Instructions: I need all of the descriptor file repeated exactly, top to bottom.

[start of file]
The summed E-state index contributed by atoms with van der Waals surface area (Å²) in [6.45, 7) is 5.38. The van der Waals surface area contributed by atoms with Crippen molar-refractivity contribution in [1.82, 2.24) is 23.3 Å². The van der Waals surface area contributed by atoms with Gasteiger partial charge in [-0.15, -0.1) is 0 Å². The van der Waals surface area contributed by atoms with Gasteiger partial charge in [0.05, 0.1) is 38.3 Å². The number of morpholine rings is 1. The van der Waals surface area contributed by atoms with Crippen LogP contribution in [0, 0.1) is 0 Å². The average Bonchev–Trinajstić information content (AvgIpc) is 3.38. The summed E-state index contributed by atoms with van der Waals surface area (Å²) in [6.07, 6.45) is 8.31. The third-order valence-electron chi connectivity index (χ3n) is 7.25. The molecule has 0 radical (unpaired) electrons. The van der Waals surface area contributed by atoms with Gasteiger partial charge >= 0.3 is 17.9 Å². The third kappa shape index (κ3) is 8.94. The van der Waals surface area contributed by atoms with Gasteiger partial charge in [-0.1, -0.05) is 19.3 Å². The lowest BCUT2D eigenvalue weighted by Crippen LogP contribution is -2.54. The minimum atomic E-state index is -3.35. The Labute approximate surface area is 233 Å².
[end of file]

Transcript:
The summed E-state index contributed by atoms with van der Waals surface area (Å²) in [6.45, 7) is 5.38. The van der Waals surface area contributed by atoms with Crippen molar-refractivity contribution in [1.82, 2.24) is 23.3 Å². The van der Waals surface area contributed by atoms with Gasteiger partial charge in [-0.15, -0.1) is 0 Å². The van der Waals surface area contributed by atoms with Gasteiger partial charge in [0.05, 0.1) is 38.3 Å². The number of morpholine rings is 1. The van der Waals surface area contributed by atoms with Crippen LogP contribution in [0, 0.1) is 0 Å². The average Bonchev–Trinajstić information content (AvgIpc) is 3.38. The summed E-state index contributed by atoms with van der Waals surface area (Å²) in [6.07, 6.45) is 8.31. The third-order valence-electron chi connectivity index (χ3n) is 7.25. The molecule has 0 radical (unpaired) electrons. The van der Waals surface area contributed by atoms with Gasteiger partial charge >= 0.3 is 17.9 Å². The third kappa shape index (κ3) is 8.94. The van der Waals surface area contributed by atoms with Gasteiger partial charge in [-0.1, -0.05) is 19.3 Å². The lowest BCUT2D eigenvalue weighted by Crippen LogP contribution is -2.54. The minimum atomic E-state index is -3.35. The Labute approximate surface area is 233 Å².